Why Teach Music?

Why Teach Music?

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World Without A Chain

Does your life amount to this? Cheaper thrills, synthetic bliss

And I’ve seen it all, I’ve seen it all before

When you try to chameleon, it only hides what you want

And I’ve seen it all, I’ve seen it all before

 

So gimme the warmth, gimme the breeze

Gimme the air that I can breathe

Gimme the sand, give me the beach

Gimme the waves upon the sea

Gimme the night, give me the dream

Gimme the truth, not what it seems

Gimme the sun, gimme the rain

Gimme a world without a chain

 

All the methods that you trust, in a second turn to dust

And I’ve seen it all, I’ve seen it all before

Whole existence, it can change, I’m about to turn the page

‘Cause I’ve seen it all, I’ve seen it all before

 

So gimme the warmth, gimme the breeze

Gimme the air that I can breathe

Gimme the sand, give me the beach

Gimme the waves upon the sea

Gimme the night, give me the dream

Gimme the truth, not what it seems

Gimme the sun, gimme the rain

Gimme a world without a chain.

© E.Sweeney 2012. All Rights Reserved.

Vocal Training: Melisma

Melisma, in music, is the singing of a single syllable of text while moving between several different notes in succession. Music sung in this style is referred to as melismatic, as opposed to syllabic, where each syllable of text is matched to a single note. (Wiki)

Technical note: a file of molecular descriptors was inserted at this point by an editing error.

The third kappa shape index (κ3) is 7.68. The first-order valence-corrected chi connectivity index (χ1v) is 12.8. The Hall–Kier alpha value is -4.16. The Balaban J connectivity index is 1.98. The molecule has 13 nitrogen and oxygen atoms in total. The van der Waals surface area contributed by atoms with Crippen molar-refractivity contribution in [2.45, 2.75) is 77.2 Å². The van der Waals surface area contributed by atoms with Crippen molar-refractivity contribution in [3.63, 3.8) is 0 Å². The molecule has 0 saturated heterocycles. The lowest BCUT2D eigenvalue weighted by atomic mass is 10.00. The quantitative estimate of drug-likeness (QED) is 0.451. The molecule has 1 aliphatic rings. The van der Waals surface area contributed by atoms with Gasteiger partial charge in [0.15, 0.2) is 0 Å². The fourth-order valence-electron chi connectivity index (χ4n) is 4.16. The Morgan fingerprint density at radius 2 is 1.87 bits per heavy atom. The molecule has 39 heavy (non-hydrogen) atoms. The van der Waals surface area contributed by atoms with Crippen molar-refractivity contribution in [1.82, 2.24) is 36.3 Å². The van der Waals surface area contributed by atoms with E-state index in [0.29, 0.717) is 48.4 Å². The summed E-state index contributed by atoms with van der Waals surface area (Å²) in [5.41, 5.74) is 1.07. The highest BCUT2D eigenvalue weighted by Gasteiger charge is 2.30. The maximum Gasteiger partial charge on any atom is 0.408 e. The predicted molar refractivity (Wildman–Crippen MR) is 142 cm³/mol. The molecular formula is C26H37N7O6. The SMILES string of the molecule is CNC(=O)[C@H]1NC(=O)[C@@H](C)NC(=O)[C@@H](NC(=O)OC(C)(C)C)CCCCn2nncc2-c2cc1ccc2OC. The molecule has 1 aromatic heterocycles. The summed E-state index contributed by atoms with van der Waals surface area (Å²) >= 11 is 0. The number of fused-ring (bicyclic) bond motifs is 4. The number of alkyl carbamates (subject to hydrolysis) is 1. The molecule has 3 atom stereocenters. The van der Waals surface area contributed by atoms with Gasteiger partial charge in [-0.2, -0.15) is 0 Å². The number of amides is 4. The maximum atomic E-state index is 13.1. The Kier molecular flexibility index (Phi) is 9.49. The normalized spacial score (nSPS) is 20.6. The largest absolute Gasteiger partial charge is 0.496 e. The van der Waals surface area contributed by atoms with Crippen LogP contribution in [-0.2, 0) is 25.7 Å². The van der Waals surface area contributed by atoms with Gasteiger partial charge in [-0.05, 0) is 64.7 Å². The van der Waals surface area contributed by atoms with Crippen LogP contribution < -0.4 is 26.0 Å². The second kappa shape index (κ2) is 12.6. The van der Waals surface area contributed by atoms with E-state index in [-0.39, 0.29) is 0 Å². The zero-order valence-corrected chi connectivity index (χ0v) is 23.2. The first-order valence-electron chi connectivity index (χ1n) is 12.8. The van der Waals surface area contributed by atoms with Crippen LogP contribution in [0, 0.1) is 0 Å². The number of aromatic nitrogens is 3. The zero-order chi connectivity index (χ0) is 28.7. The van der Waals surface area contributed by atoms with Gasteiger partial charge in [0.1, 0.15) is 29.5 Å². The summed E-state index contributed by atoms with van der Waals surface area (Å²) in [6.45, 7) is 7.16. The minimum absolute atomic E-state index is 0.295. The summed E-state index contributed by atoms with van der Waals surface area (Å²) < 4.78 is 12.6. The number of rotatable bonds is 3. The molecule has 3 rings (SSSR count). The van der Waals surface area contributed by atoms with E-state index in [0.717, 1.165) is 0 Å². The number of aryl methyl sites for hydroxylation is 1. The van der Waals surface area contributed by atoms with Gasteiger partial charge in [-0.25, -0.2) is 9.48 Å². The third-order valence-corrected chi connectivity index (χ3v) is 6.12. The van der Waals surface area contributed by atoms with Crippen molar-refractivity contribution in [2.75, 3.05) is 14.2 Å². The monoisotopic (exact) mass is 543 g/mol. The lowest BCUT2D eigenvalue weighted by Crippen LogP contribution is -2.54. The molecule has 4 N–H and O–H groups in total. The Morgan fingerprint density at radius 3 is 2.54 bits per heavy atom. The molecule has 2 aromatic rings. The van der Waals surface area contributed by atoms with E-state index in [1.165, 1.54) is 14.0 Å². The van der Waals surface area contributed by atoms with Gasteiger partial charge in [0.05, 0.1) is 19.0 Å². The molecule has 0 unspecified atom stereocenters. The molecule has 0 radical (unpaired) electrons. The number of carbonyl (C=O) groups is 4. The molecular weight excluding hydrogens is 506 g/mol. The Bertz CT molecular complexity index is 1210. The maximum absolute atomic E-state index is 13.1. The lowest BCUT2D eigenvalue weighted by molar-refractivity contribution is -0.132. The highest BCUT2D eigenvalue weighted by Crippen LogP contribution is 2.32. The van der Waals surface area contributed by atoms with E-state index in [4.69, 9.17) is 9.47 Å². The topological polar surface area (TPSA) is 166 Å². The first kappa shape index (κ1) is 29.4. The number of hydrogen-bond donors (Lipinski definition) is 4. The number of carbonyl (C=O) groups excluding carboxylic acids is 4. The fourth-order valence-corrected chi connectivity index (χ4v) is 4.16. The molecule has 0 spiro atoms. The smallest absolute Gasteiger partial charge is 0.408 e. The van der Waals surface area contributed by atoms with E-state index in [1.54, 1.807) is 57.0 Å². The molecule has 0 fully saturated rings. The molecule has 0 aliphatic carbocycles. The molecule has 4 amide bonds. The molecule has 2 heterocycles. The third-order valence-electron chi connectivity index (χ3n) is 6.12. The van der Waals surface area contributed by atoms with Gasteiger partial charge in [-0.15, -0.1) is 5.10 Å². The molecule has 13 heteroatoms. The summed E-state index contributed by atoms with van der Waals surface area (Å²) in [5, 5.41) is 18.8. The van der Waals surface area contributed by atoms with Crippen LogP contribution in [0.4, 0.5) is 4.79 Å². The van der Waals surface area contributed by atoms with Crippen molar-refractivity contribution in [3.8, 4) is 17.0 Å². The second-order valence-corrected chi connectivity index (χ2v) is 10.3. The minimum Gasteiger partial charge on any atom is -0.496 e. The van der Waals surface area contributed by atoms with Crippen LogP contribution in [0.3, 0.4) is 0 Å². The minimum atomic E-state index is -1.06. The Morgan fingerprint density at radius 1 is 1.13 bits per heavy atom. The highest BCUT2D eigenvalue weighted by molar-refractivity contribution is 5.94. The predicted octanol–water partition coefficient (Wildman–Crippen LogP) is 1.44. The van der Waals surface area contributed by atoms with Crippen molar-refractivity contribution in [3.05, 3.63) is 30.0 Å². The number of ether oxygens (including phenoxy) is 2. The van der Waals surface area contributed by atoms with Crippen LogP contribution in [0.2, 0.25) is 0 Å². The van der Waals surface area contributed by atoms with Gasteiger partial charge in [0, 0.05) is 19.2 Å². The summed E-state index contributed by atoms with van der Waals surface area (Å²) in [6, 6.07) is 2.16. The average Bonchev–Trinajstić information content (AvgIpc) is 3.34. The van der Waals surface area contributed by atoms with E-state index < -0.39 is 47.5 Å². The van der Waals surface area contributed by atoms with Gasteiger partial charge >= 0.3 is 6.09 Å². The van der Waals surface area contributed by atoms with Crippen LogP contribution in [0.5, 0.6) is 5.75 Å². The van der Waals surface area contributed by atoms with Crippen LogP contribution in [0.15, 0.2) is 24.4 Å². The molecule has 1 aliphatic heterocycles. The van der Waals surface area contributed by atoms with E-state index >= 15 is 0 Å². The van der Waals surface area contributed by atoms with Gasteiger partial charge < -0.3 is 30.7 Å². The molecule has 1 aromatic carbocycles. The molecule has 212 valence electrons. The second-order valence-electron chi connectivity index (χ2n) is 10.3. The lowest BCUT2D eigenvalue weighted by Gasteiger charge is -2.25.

Whitney Houston will be remembered as a master of “melisma”. But what is it and why did it influence a generation of singers and talent show aspirants?

The vocal technique traces its roots back to Gregorian chants and the ragas of Indian classical music.

In the modern era singers such as Aretha Franklin, Ray Charles and Sam Cooke are credited with bringing melisma from the choirs of churches to mainstream audiences.

Mariah Carey’s Vision of Love was a notable use. But it was Houston who popularised it and stretched the standards by attaching complicated strings of notes to single syllables.

But the term “melisma” is still relatively obscure within the pop music industry, with the effect often described simply as “ad libbing” or “riffing”.

Read full article here at the BBC.